De Nederlandse Organisatie voor Wetenschappelijk Onderzoek (NWO) through its Museum Scholarships Program offers the opportunity to conduct short-term research in one or more of the 400 museums in the Netherlands. The grants are conferred to experts in museum practice. Their objective is to deepen knowledge and approaches to thinking about ideas, materials and objects of a given museum or museums’ collection/s.
Roofkunst of handelswaar? | Theft or merchandise?
The title of Annette Schmidt’s research project is Roofkunst of handelswaar? [Theft or merchandise?]. The Nationaal Museum van Wereldculturen owns a significant collection from West-Central Africa. The region of origin of this collection includes the present-day Republic of the Congo, the Democratic Republic of the Congo, and Angola. This colonial collection was collected between 1876 and 1910 by 23 commercial agents of the then named (Nieuwe) Afrikaansche Handels-Vennootschap. The early formation, as well as the diverse composition and size of the collection have attracted international significance in discussions of restitution.
Among the objects’ countries of origin, there are more and more members of civil society calling for a return of museum objects that have been obtained illegally. This past year, the Dutch De Raad van Cultuur [The Council of Culture] has urgently advised that so-called ‘looted art’ be returned. In Belgium, the government has decided that all illegally obtained objects from the Royal Museum for Central Africa will become legal property of the Democratic Republic of the Congo.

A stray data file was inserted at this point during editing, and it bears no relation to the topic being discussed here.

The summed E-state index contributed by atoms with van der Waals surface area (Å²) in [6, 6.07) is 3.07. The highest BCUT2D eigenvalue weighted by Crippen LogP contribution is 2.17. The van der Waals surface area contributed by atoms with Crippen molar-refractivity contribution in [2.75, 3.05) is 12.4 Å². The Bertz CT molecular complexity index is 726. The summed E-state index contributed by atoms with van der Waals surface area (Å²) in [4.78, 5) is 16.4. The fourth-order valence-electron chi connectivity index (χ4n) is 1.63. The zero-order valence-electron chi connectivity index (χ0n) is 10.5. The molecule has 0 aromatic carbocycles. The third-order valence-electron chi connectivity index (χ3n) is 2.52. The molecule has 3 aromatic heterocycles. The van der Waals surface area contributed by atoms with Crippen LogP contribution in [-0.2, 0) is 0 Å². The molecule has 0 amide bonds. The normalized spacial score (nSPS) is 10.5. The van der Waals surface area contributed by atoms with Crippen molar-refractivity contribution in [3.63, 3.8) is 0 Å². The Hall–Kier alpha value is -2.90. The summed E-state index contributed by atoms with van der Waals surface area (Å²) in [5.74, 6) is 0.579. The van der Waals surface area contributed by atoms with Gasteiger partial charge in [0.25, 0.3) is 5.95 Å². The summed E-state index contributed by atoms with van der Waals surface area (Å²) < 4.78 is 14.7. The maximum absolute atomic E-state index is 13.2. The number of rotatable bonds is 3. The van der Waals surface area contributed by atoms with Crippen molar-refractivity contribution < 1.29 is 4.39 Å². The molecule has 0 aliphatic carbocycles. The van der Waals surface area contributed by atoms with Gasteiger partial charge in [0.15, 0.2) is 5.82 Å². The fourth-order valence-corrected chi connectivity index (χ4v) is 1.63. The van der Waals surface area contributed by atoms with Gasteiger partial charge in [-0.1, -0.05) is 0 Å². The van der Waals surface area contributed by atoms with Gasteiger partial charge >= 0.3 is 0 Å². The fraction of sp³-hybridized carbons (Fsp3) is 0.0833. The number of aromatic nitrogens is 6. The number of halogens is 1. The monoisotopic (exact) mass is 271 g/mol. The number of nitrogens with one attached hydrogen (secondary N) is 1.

Proposed Research Project
Whereas in the past provenance research was chiefly focused on who obtained a given object for the museum, the urgency is to determine how Dutch commercial agents collected the Congolese objects that are housed by the NMVW. Theft can be defined as objects obtained by theft, the use of force, involuntary loss of possession or spoils of war. The museum grant enables Schmidt to conduct research into the history of the Dutch Lower Congo collection. The central question is whether the objects in this collection have been obtained illegally. Such provenance research stands to make a crucial contribution to intensifying deep research needed so that objects that belong to the countries of origin may be returned.